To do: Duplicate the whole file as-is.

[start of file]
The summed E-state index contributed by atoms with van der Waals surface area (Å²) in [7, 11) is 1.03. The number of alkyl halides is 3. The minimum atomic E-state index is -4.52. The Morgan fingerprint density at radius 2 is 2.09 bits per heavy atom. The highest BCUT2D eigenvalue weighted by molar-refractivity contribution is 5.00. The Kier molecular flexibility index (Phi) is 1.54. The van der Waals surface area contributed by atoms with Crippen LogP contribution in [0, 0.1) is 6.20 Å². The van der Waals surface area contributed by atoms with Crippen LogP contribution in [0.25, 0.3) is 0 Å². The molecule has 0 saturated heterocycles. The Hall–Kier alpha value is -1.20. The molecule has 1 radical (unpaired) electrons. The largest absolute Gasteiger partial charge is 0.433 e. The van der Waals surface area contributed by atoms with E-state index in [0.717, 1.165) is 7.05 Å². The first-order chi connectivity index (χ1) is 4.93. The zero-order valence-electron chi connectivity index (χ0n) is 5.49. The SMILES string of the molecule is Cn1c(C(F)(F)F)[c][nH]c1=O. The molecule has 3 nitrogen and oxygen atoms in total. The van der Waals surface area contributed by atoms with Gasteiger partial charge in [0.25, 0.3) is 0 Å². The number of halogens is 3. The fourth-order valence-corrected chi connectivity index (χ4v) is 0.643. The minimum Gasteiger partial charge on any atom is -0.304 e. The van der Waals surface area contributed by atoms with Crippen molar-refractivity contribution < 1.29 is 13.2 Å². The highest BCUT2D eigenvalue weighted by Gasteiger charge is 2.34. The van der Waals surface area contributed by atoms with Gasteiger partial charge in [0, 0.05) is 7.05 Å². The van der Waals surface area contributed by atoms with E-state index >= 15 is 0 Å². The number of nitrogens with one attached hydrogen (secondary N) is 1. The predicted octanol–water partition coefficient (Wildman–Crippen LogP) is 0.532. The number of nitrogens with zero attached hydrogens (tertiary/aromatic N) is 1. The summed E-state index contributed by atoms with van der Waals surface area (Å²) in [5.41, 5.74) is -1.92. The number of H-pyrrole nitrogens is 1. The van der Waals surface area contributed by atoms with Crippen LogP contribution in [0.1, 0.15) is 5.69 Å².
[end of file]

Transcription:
The summed E-state index contributed by atoms with van der Waals surface area (Å²) in [7, 11) is 1.03. The number of alkyl halides is 3. The minimum atomic E-state index is -4.52. The Morgan fingerprint density at radius 2 is 2.09 bits per heavy atom. The highest BCUT2D eigenvalue weighted by molar-refractivity contribution is 5.00. The Kier molecular flexibility index (Phi) is 1.54. The van der Waals surface area contributed by atoms with Crippen LogP contribution in [0, 0.1) is 6.20 Å². The van der Waals surface area contributed by atoms with Crippen LogP contribution in [0.25, 0.3) is 0 Å². The molecule has 0 saturated heterocycles. The Hall–Kier alpha value is -1.20. The molecule has 1 radical (unpaired) electrons. The largest absolute Gasteiger partial charge is 0.433 e. The van der Waals surface area contributed by atoms with E-state index in [0.717, 1.165) is 7.05 Å². The first-order chi connectivity index (χ1) is 4.93. The zero-order valence-electron chi connectivity index (χ0n) is 5.49. The SMILES string of the molecule is Cn1c(C(F)(F)F)[c][nH]c1=O. The molecule has 3 nitrogen and oxygen atoms in total. The van der Waals surface area contributed by atoms with Gasteiger partial charge in [0.25, 0.3) is 0 Å². The number of halogens is 3. The fourth-order valence-corrected chi connectivity index (χ4v) is 0.643. The minimum Gasteiger partial charge on any atom is -0.304 e. The van der Waals surface area contributed by atoms with Crippen molar-refractivity contribution < 1.29 is 13.2 Å². The highest BCUT2D eigenvalue weighted by Gasteiger charge is 2.34. The van der Waals surface area contributed by atoms with Gasteiger partial charge in [0, 0.05) is 7.05 Å². The van der Waals surface area contributed by atoms with E-state index >= 15 is 0 Å². The number of nitrogens with one attached hydrogen (secondary N) is 1. The predicted octanol–water partition coefficient (Wildman–Crippen LogP) is 0.532. The number of nitrogens with zero attached hydrogens (tertiary/aromatic N) is 1. The summed E-state index contributed by atoms with van der Waals surface area (Å²) in [5.41, 5.74) is -1.92. The number of H-pyrrole nitrogens is 1. The van der Waals surface area contributed by atoms with Crippen LogP contribution in [0.1, 0.15) is 5.69 Å².